With an abundance of fresh produce available year-round, canning and freezing, or "putting up" food, as Southerners often refer to it, is a practical and cost-efficient practice. All it takes is following a few simple steps.
According to Betty English, the Family Consumer Sciences agent for Columbia and Richmond counties, methods of canning and freezing used during our mother's and grandmother's times aren't recommended today.
"When we talk about food preservation, we are talking about canning procedures, freezing and drying," English said.
"Whether you are canning or freezing, you need to consider two things: Do you have enough storage, and do you have the correct equipment?"
For those who are freezing vegetables, the single most important factor is to be sure that the food is water-blanched. Blanching is a process in which the food is exposed to boiling water.
"Blanching helps food maintain its flavor and color," English said, adding that blanching is essential for top-quality frozen vegetables. "Blanching is important for quality, color fastness and to destroy micro-organisms on the surface of the vegetables that you haven't washed off."
If freezing fruit, using a fruit-fresh product or ascorbic acid will help the product maintain its color.
Finally, using freezer-quality storage is vital to long-lasting goodness.
"Hard plastic containers or freezer bags are recommended," English said. "A whipped margarine container is not proper quality."
Frozen foods should be labeled and dated properly, and used within a year of being preserved.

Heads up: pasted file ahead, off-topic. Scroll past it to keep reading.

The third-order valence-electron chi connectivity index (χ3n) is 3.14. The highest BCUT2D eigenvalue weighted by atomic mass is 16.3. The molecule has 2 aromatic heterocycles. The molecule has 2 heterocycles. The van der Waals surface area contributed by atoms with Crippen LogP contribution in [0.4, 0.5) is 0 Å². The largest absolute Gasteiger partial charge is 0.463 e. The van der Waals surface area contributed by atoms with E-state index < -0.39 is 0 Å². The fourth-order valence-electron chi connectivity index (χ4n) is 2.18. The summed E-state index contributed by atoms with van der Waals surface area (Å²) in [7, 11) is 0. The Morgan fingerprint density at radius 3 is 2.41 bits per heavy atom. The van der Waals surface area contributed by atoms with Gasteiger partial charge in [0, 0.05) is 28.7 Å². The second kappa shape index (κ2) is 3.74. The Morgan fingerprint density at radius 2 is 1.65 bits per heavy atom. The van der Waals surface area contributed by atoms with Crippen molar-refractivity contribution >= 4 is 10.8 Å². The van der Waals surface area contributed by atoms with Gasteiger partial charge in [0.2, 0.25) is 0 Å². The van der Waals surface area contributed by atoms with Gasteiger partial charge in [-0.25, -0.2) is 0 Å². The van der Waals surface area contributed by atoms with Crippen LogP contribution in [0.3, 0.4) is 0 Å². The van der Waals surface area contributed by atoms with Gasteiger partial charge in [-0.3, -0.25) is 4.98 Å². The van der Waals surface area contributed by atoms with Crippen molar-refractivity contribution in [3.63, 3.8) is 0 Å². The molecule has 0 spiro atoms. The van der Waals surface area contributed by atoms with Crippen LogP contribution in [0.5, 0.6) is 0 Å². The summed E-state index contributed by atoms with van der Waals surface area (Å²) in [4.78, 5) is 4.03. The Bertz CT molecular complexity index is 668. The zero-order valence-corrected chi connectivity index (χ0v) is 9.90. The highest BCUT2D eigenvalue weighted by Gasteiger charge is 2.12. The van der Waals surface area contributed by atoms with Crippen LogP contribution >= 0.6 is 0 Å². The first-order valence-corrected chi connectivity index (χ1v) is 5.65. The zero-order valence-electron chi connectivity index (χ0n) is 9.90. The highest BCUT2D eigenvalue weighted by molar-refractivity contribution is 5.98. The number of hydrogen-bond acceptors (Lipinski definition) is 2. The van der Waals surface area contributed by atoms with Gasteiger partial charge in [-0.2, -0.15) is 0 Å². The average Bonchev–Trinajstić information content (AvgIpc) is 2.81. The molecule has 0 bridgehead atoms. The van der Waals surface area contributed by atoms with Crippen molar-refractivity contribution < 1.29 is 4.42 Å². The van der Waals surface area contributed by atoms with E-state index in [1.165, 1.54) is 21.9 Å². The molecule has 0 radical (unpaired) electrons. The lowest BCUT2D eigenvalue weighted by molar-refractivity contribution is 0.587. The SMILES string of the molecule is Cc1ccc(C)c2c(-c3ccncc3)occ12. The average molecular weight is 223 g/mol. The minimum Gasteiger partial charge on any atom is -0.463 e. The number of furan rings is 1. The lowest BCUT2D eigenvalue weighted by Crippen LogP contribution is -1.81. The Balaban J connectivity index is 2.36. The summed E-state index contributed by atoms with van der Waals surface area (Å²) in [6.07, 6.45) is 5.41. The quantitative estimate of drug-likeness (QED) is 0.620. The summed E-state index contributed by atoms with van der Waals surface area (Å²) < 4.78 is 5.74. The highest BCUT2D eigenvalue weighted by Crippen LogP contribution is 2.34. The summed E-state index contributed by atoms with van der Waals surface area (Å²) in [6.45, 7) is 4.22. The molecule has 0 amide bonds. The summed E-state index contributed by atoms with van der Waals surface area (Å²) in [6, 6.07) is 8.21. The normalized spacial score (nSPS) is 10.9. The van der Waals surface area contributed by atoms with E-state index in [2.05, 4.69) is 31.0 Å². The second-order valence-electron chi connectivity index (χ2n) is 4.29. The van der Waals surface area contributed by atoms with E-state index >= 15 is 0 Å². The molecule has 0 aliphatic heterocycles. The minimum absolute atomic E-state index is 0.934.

"We always recommend the FIFO -- first in, first out -- rotation," English said. "This means that the oldest food is used first."
Canning, unlike freezing, can be costly. It is considered the most expensive food preservation process. When canning food, it's necessary to determine which method -- pressure canning or water bath canning -- to use.
"You have to have the correct canning equipment," English said. "All canned goods need to go through the canning process."
Again, proper storage equipment is essential. A well-fitting lid and canning jars should be used.
"Canning jars can be found at any and every grocery store in our area," she said. "The screw lid and jar can be reused, but the rubber lid with the sealing compound cannot be reused. Doing so could lead to a food safety issue."
The amount of acid in the food determines whether it should be pressurized or if the water bath method is OK.
A book detailing all aspects of food preservation is available through the county extension office.
To order the 375-page book, which sells for $18, call English at (706) 821-2356.
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